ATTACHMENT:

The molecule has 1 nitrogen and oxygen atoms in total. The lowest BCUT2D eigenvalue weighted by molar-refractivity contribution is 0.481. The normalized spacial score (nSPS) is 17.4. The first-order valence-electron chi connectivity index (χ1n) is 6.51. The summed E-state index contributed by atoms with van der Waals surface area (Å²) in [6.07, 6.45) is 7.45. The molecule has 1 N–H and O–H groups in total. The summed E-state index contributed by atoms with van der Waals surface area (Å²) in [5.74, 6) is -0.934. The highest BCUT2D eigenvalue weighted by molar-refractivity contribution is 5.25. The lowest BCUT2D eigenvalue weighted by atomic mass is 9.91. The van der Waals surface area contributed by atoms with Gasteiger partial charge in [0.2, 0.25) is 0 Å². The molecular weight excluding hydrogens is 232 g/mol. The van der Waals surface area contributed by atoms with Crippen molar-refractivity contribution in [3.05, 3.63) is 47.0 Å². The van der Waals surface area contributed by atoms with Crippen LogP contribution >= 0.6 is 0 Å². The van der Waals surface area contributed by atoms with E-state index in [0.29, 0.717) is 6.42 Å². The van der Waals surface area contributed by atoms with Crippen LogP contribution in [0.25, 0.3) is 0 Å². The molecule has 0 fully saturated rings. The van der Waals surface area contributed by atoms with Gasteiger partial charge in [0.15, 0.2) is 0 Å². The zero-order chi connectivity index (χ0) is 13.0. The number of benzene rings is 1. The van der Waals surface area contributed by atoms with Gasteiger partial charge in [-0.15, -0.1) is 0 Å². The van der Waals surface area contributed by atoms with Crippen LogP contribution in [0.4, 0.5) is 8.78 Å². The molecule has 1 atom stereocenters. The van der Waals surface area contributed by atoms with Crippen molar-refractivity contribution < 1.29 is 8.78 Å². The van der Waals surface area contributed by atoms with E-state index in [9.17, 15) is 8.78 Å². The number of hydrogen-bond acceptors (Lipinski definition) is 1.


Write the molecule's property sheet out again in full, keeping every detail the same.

The molecule has 1 nitrogen and oxygen atoms in total. The lowest BCUT2D eigenvalue weighted by molar-refractivity contribution is 0.481. The normalized spacial score (nSPS) is 17.4. The first-order valence-electron chi connectivity index (χ1n) is 6.51. The summed E-state index contributed by atoms with van der Waals surface area (Å²) in [6.07, 6.45) is 7.45. The molecule has 1 N–H and O–H groups in total. The summed E-state index contributed by atoms with van der Waals surface area (Å²) in [5.74, 6) is -0.934. The highest BCUT2D eigenvalue weighted by molar-refractivity contribution is 5.25. The lowest BCUT2D eigenvalue weighted by atomic mass is 9.91. The van der Waals surface area contributed by atoms with Gasteiger partial charge in [0.2, 0.25) is 0 Å². The molecular weight excluding hydrogens is 232 g/mol. The van der Waals surface area contributed by atoms with Crippen molar-refractivity contribution in [3.05, 3.63) is 47.0 Å². The van der Waals surface area contributed by atoms with Crippen LogP contribution >= 0.6 is 0 Å². The van der Waals surface area contributed by atoms with E-state index in [0.29, 0.717) is 6.42 Å². The van der Waals surface area contributed by atoms with Crippen LogP contribution in [0.25, 0.3) is 0 Å². The molecule has 0 fully saturated rings. The van der Waals surface area contributed by atoms with Gasteiger partial charge in [0.15, 0.2) is 0 Å². The zero-order chi connectivity index (χ0) is 13.0. The number of benzene rings is 1. The van der Waals surface area contributed by atoms with Gasteiger partial charge in [-0.15, -0.1) is 0 Å². The van der Waals surface area contributed by atoms with Crippen LogP contribution in [0.4, 0.5) is 8.78 Å². The molecule has 1 atom stereocenters. The van der Waals surface area contributed by atoms with Crippen molar-refractivity contribution < 1.29 is 8.78 Å². The van der Waals surface area contributed by atoms with E-state index in [9.17, 15) is 8.78 Å². The number of hydrogen-bond acceptors (Lipinski definition) is 1.